Author(s): Emerson MR, Gallagher RJ, Marquis JG, LeVine SM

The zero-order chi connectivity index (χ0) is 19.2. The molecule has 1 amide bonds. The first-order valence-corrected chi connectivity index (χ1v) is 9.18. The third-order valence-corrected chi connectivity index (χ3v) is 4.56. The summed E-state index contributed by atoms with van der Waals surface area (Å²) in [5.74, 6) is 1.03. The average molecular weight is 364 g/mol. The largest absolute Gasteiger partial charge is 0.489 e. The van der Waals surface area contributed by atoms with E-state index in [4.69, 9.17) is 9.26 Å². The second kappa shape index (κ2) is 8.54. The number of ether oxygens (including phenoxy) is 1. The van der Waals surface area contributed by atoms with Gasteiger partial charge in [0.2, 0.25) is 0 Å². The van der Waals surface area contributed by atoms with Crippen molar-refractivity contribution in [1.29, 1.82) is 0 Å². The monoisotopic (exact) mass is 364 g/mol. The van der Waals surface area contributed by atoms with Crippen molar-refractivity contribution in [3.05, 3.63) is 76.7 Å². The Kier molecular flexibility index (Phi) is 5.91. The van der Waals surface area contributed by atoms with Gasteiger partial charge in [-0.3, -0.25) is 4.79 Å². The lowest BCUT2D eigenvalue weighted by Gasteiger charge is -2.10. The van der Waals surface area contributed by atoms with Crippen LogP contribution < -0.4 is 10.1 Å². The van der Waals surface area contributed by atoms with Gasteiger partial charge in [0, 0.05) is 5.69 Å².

Advancing the understanding of the mechanisms involved in the pathogenesis of multiple sclerosis (MS) likely will lead to new and better therapeutics. Although important information about the disease process has been obtained from research on pathologic specimens, peripheral blood lymphocytes and MRI studies, the elucidation of detailed mechanisms has progressed largely through investigations using animal models of MS. In addition, animal models serve as an important tool for the testing of putative interventions. The most commonly studied model of MS is experimental autoimmune encephalomyelitis (EAE). This model can be induced in a variety of species and by various means, but there has been concern that the model may not accurately reflect the disease process, and more importantly, it may give rise to erroneous findings when it is used to test possible therapeutics. Several reasons have been given to explain the shortcomings of this model as a useful testing platform, but one idea provides a framework for improving the value of this model, and thus, it deserves careful consideration. In particular, the idea asserts that EAE studies are inadequately designed to enable appropriate evaluation of putative therapeutics. Here we discuss problem areas within EAE study designs and provide suggestions for their improvement. This paper is principally directed at investigators new to the field of EAE, although experienced investigators may find useful suggestions herein.